Speaking of Pets: What your cat is trying to tell you | VailDaily.com

Speaking of Pets: What your cat is trying to tell you

Joan Merriam
Speaking of Pets
Indicators of a cat’s mood can include their their tails, ears and voices.
Special to the Daily

If you’ve ever been owned by a cat, you know it’s not always easy to tell what they’re feeling. But here are some tips to help you be more cat-aware.


A cat’s tail is a great clue to its mood. If your cat’s tail is flicking rapidly, it’s a signal of anger or distress, whereas a straight-up-in-the-air tail is a sign of friendliness. If it’s swishing back and forth slowly, the cat is likely trying to decide what to do next. (“Should I pounce on this toy or not?”)

And most of us know that the puffed-up tail means the cat is afraid, so approach with caution.


You may not pay much attention to the position of your cat’s ears, but they can also be an indicator of mood. Ears forward? Your kitty is happy or playful. Ears back? Watch out! This can indicate irritation or aggression. Ears straight up? Your cat is paying attention and on the alert.


Cats have more vocalizations than almost any other domestic pet, from their purrs to their meows and howls to their hisses and growls. A cat’s meow can have many different meanings, depending upon the situation. While kittens meow when they’re in need of their mother, an older cat meows for different reasons.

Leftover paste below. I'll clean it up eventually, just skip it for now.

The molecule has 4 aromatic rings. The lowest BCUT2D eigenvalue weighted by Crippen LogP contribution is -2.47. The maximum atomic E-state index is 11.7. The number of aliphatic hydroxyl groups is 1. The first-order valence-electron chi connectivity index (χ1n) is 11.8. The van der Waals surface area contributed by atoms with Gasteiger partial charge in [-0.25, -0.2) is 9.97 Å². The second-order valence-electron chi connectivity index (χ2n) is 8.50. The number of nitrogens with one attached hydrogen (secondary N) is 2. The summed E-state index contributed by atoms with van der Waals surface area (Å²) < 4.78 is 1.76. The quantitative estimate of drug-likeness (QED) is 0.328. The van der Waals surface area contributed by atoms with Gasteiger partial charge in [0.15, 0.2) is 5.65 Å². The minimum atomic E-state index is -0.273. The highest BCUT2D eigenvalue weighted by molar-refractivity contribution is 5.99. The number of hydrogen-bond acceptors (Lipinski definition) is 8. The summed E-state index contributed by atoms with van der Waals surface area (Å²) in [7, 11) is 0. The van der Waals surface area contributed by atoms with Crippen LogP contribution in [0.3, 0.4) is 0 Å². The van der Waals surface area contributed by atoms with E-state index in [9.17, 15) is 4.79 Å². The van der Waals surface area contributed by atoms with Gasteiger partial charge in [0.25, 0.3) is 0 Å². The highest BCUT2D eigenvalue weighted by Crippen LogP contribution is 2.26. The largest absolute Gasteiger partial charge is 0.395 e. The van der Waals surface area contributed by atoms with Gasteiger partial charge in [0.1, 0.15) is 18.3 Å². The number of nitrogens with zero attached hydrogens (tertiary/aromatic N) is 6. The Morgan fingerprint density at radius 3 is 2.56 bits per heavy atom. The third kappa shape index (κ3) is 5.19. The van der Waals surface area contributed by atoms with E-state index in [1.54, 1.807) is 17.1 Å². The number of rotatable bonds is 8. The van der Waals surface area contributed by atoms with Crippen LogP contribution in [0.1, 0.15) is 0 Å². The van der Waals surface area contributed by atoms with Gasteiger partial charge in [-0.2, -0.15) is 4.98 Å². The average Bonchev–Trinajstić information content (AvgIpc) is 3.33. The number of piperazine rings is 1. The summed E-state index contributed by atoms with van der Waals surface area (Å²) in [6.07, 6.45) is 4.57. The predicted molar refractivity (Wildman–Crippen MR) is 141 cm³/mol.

For instance, a long, drawn-on “meowwwww” can indicate anxiety or protest. A rapid-fire “meow-meow-meow” usually means the cat is trying to get your attention.

Some cats will give a more plaintive “mew” when they’re hungry, while others give full voice to their food demands. Many cats also meow to greet their owner — interestingly, most adult cats don’t meow to one another, just to humans.

If your cat seems to be meowing constantly or for no reason, it could indicate illness or injury, so you might want to consult with your veterinarian.

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